"It's an affirmation of what we thought the rule was," said administrator Stephen Butler, "and it shows the EPA was overstepping its bounds."
When Congress passed the Clean Water Act, it acknowledged that storm water runoff was different from a fixed source of pollution and should not be subject to permitting, Butler said. Farmers, who work long hours to keep their operations going, were less concerned about the cost of the permits, he added, than the recordkeeping they'd have to do afterward.
Alt, who sued the EPA in June 2012, didn't immediately respond to a request for comment, relayed through her attorney.
The EPA's actions were aimed at cleaning up the Chesapeake Bay watershed, which encompasses parts of Delaware, Maryland, New York, Pennsylvania, Virginia and West Virginia, and all of the District of Columbia.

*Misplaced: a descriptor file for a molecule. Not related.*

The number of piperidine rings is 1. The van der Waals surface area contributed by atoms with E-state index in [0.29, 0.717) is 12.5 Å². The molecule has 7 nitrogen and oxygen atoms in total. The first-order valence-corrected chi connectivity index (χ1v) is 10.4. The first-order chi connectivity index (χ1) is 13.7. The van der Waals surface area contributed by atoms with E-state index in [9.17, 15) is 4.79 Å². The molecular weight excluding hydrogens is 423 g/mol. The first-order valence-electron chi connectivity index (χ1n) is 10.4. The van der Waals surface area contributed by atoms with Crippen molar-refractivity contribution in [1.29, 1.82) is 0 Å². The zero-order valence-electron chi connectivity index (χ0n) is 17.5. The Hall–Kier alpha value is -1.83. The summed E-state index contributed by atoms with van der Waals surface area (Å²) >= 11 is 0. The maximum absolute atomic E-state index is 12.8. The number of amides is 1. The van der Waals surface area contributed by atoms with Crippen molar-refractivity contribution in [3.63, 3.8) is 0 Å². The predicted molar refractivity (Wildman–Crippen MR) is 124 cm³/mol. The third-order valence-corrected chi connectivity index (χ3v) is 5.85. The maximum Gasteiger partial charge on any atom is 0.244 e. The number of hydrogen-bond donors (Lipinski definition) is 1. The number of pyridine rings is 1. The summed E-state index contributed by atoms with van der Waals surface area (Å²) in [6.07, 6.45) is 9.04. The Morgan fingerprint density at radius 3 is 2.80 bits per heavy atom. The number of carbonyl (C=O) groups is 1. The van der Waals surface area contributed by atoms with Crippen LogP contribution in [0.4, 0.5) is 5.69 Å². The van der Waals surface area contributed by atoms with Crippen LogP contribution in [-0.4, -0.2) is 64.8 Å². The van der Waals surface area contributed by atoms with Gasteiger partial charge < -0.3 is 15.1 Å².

The EPA said it has long held the view that it can require a permit for manure and litter discharged from poultry houses through ventilation fans if it threatens waterways.
Siding with the EPA were environmental and consumer groups including Earthjustice, Food & Water Watch, Potomac Riverkeeper, Waterkeeper Alliance and the West Virginia Rivers Coalition. The organizations said in a written statement that they were disappointed in the court's ruling.
"The court's decision, if it stands, could have devastating impacts on the health of our rivers, streams and lakes and our communities. Moving forward, we will be considering all of our legal options," the groups said.
The groups have long argued that neither Alt's farm "nor the other tens of thousands of commercial farms like it across the country" should be exempt from federal water-protection laws.